All-metal single-ribbed floats are made of duralumin and are attached with N-shaped struts to the wing, and a pair of parallel struts with braces - from the inside to the fuselage. Each float is divided into two isolated compartments, the aircraft retains the possibility of a normal landing if one compartment is flooded in each float.

Eight duralumin tanks with a total capacity of 5200 liters are placed in the center section in pairs between the side members and are closed from above with reinforced duralumin panels, on which you can walk without fear of damaging the casing or breaking the tightness of the tank. In the leading edge - tanks for oil, their front surfaces served as radiators.

At the design stage, three nine-cylinder radial air-cooled Piaggio Stella XIRC engines with a rated power of 610 hp were considered as a power plant. and Alfa Romeo variable pitch propellers. However, it soon became clear that their capabilities for such a large car were clearly not enough, and for the first prototype they chose nine-cylinder radial engines "Fiat A59RC" with a capacity of 700 hp, which were licensed "Hornets" of the American company "Pratt & Whitney". which rotated three-blade variable pitch propellers "Hamilton-Standard". Later, the Z.506A was equipped with the 126-series Alfa-Romeo engines. The engines were attached to a steel tube-welded engine mount, which in turn was attached to a wooden wing or fuselage structure at four points.

Z.506 Specification
Crew 4
Wingspan, m 26.50
Wing area, m² 87
Length, m 19.24
Height, m 7.40
3 × PE Alfa Romeo 126 RC 34 3 × 750 hp.
Weight, kg:
Empty weight 8,317
Loaded weight 12,120
Maximum speed, km/h 347
Cruising speed, km/h 325
Rate of climb, m/min 210
Service ceiling, m 8,000
One-two 7.7-vv machine-guns and one 12.7mm machine-gun, bombs 1200 kg

Photo Description
Drawing CANT Z 506B

Drawing CANT Z 506B



The tests were successfully completed in April 1936. On 7 July, the first prototype passenger Z.506, I CANT, set eight speed records for seaplanes at various distances. Then the "five hundred and sixth" was transferred to the 750-strong "Alfa-Romeo" 126 RC.34. On November 29 and December 1, CANT was able to improve its global reach by climbing to an altitude of 7800 m with a load of 2 tons and 6920 m with 5 tons on board.

The brilliant data of the Z.506A caught the attention of the Regia Aeronautica (Italian Air Force) command. The military saw the makings of a naval bomber and long-range reconnaissance. The Z.506B modification appeared, which differed from the civilian CANTa by the tandem arrangement of the pilots in a higher cockpit and a spacious compartment for bombs, 800-kg torpedoes or additional gas tanks.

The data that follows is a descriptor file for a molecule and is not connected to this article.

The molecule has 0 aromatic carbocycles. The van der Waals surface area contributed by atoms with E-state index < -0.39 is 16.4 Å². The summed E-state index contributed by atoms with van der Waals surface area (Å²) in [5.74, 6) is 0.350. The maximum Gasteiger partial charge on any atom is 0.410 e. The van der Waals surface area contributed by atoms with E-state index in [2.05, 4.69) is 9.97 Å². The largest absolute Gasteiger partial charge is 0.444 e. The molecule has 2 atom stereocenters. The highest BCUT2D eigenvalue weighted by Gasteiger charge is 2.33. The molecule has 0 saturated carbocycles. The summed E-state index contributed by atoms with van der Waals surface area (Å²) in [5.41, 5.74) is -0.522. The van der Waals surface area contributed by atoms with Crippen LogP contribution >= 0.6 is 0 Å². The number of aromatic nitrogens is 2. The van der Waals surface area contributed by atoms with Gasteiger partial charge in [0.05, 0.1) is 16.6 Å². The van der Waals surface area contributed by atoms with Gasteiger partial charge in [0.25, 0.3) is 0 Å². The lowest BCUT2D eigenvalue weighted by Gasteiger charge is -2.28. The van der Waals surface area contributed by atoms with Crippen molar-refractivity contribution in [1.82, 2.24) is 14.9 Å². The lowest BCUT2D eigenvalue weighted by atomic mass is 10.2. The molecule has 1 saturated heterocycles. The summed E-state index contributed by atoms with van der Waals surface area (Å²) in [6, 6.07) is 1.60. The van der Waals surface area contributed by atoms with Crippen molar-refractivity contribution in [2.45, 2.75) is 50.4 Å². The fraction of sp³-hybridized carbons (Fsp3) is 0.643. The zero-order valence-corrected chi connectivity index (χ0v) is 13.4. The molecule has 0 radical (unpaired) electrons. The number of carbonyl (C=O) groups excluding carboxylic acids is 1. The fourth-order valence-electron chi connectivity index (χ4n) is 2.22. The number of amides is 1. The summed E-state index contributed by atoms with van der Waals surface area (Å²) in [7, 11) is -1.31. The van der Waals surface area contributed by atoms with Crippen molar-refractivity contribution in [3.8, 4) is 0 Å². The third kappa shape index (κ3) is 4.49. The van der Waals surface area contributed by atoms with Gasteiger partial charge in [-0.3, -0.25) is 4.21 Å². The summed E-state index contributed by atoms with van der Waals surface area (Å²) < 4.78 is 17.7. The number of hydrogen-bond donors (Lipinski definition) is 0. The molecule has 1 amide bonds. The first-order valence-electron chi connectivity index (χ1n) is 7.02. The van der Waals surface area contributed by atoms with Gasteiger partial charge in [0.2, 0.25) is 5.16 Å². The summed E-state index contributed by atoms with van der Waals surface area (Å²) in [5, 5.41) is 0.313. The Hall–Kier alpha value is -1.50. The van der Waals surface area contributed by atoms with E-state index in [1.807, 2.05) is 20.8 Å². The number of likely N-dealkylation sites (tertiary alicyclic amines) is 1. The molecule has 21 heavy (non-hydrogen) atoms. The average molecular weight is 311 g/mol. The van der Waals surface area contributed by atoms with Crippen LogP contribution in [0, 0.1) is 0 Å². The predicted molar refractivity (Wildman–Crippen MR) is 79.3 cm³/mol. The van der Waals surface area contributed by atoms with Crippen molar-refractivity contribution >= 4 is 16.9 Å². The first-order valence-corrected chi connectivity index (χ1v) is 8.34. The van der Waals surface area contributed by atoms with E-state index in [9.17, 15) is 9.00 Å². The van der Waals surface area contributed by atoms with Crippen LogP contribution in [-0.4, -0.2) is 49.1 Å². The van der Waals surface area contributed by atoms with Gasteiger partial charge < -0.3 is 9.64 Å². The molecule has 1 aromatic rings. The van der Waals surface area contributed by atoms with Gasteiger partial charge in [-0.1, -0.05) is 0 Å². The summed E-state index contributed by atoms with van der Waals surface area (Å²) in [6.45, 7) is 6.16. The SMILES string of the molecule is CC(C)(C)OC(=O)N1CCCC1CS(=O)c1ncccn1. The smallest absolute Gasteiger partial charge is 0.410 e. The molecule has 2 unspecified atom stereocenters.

The bomb load could consist of a land mine of 800 kg, in overload - from two ammunition of 500 kg and three of 50 kg. Instead of them, up to 16 small bombs of 1.5-2 kg could be suspended. In addition to the "hold", the elegant contours of the vehicle were spoiled by the upper turret of the "Breda" M1 type with a 12.7 mm machine gun, semi-recessed into the fuselage. In the lower aft "nest" was a SAFAT of 7.7 mm caliber.

Unexpectedly, the military version outperformed the civilian Z.506. Combat CANT was shown in Milan at the 2nd National Air Show in October 1937. In November, the prototype was followed by a series of 32 Z.506Bs. In October 39, a new order was received from the Italian Air Force for another 32 float bombers.

"Five hundred and sixths" were produced at the CANT facility in Monfalcone, introducing minor improvements to the Z.506B from series to series. The most advanced XII was distinguished by side mounts of 7.7-mm machine guns "Breda" -SAFAT, upper turret "Caproni-Lanchiani" "Delta" E with 12.7-mm "Scotti", bomb load of 1200 kg. The production of late series CANTs was loaded into an aircraft factory in Finale Ligure. A total of about 360 "five hundred sixths" were built, 38 of them were civilians. But these numbers are not indisputable.

A "polished" Z.506B with three 700-horsepower "Alphas" was intended for the assault on record "heights". With a load of a ton, he "climbed" 10 310 m. In November 37th this CANT exceeded the world record, having flown more than 7013 km from Cadiz to Caravellas in Brazil with an average speed of 265 km / h. The maximum speed is 390 km / h.

The return flight ended in disaster, with three crew members and a passenger killed in the waters of the Atlantic. Only the pilot Stoppani survived, he was picked up by the flying boat "Dornier" of the airline "Lufthansa".

In June 1938, Z.506B aircraft began arriving at the Italian naval bombers. The 35th regiment, based in Brindisi, was the first in "Regia Aeronautics" to re-equip with new CANTs, followed by the 31st in Elmas. Until June 1940, the "five hundred and sixth" were mastered in four of the 13 squadrons of the 85th reconnaissance group. Another 20 reconnaissance squadrons at numerous hydro bases scattered from Lero in the Aegean Sea to Menelao in Libya were preparing to replace flying boats CANT Z.501 with Z.506В.

Four Z.506Bs took part in the Spanish Civil War as part of the Italian Expeditionary Force and the Francoist Air Force. Ramon Franco, brother of the leader of the nationalists, fought in one of the CANTs. The pilot who conquered the Atlantic in 1926 on the Dornier Val under the name Plus Ultra did not return from a sortie.